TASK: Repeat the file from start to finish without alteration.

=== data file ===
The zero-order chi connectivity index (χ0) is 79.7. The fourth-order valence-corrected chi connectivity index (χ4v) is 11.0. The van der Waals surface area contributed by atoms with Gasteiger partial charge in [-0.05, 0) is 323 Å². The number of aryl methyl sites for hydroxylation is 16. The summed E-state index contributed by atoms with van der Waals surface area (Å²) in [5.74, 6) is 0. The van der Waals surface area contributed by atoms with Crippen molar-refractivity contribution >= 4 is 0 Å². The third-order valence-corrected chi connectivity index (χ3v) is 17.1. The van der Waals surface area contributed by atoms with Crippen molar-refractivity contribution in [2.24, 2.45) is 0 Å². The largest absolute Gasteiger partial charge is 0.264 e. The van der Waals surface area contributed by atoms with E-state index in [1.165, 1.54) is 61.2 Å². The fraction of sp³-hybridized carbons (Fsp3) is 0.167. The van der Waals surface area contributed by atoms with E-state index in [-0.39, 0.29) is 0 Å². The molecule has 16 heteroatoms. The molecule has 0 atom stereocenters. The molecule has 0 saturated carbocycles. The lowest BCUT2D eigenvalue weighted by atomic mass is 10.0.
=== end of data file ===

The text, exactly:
The zero-order chi connectivity index (χ0) is 79.7. The fourth-order valence-corrected chi connectivity index (χ4v) is 11.0. The van der Waals surface area contributed by atoms with Gasteiger partial charge in [-0.05, 0) is 323 Å². The number of aryl methyl sites for hydroxylation is 16. The summed E-state index contributed by atoms with van der Waals surface area (Å²) in [5.74, 6) is 0. The van der Waals surface area contributed by atoms with Crippen molar-refractivity contribution >= 4 is 0 Å². The third-order valence-corrected chi connectivity index (χ3v) is 17.1. The van der Waals surface area contributed by atoms with Crippen molar-refractivity contribution in [2.24, 2.45) is 0 Å². The largest absolute Gasteiger partial charge is 0.264 e. The van der Waals surface area contributed by atoms with E-state index in [1.165, 1.54) is 61.2 Å². The fraction of sp³-hybridized carbons (Fsp3) is 0.167. The van der Waals surface area contributed by atoms with E-state index in [-0.39, 0.29) is 0 Å². The molecule has 16 heteroatoms. The molecule has 0 atom stereocenters. The molecule has 0 saturated carbocycles. The lowest BCUT2D eigenvalue weighted by atomic mass is 10.0.